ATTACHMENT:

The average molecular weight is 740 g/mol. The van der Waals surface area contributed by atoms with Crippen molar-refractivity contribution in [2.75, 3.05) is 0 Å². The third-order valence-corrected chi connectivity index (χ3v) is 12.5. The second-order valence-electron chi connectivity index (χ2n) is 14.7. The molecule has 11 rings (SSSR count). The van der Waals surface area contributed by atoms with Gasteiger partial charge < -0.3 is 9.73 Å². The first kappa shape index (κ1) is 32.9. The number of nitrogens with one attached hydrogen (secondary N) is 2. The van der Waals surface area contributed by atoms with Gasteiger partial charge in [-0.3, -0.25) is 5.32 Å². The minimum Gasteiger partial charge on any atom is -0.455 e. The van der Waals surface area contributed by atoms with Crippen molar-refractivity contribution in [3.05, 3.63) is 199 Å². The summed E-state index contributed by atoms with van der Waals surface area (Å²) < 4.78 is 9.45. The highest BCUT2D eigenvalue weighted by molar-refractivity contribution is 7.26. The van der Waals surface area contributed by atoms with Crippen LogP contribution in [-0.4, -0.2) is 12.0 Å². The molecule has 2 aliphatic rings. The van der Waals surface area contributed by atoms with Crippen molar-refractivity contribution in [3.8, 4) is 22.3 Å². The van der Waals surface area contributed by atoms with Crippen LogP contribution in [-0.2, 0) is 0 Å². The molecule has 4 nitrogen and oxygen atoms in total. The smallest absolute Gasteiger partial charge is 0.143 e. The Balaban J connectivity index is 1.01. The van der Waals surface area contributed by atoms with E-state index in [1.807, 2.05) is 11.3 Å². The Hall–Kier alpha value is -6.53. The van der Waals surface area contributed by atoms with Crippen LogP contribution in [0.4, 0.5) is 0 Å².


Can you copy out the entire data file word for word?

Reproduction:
The average molecular weight is 740 g/mol. The van der Waals surface area contributed by atoms with Crippen molar-refractivity contribution in [2.75, 3.05) is 0 Å². The third-order valence-corrected chi connectivity index (χ3v) is 12.5. The second-order valence-electron chi connectivity index (χ2n) is 14.7. The molecule has 11 rings (SSSR count). The van der Waals surface area contributed by atoms with Gasteiger partial charge < -0.3 is 9.73 Å². The first kappa shape index (κ1) is 32.9. The number of nitrogens with one attached hydrogen (secondary N) is 2. The van der Waals surface area contributed by atoms with Gasteiger partial charge in [-0.3, -0.25) is 5.32 Å². The minimum Gasteiger partial charge on any atom is -0.455 e. The van der Waals surface area contributed by atoms with Crippen molar-refractivity contribution in [3.05, 3.63) is 199 Å². The summed E-state index contributed by atoms with van der Waals surface area (Å²) < 4.78 is 9.45. The highest BCUT2D eigenvalue weighted by molar-refractivity contribution is 7.26. The van der Waals surface area contributed by atoms with Crippen LogP contribution in [-0.4, -0.2) is 12.0 Å². The molecule has 2 aliphatic rings. The van der Waals surface area contributed by atoms with Crippen molar-refractivity contribution in [3.8, 4) is 22.3 Å². The van der Waals surface area contributed by atoms with Crippen LogP contribution in [-0.2, 0) is 0 Å². The molecule has 4 nitrogen and oxygen atoms in total. The smallest absolute Gasteiger partial charge is 0.143 e. The Balaban J connectivity index is 1.01. The van der Waals surface area contributed by atoms with E-state index in [1.807, 2.05) is 11.3 Å². The Hall–Kier alpha value is -6.53. The van der Waals surface area contributed by atoms with Crippen LogP contribution in [0.4, 0.5) is 0 Å².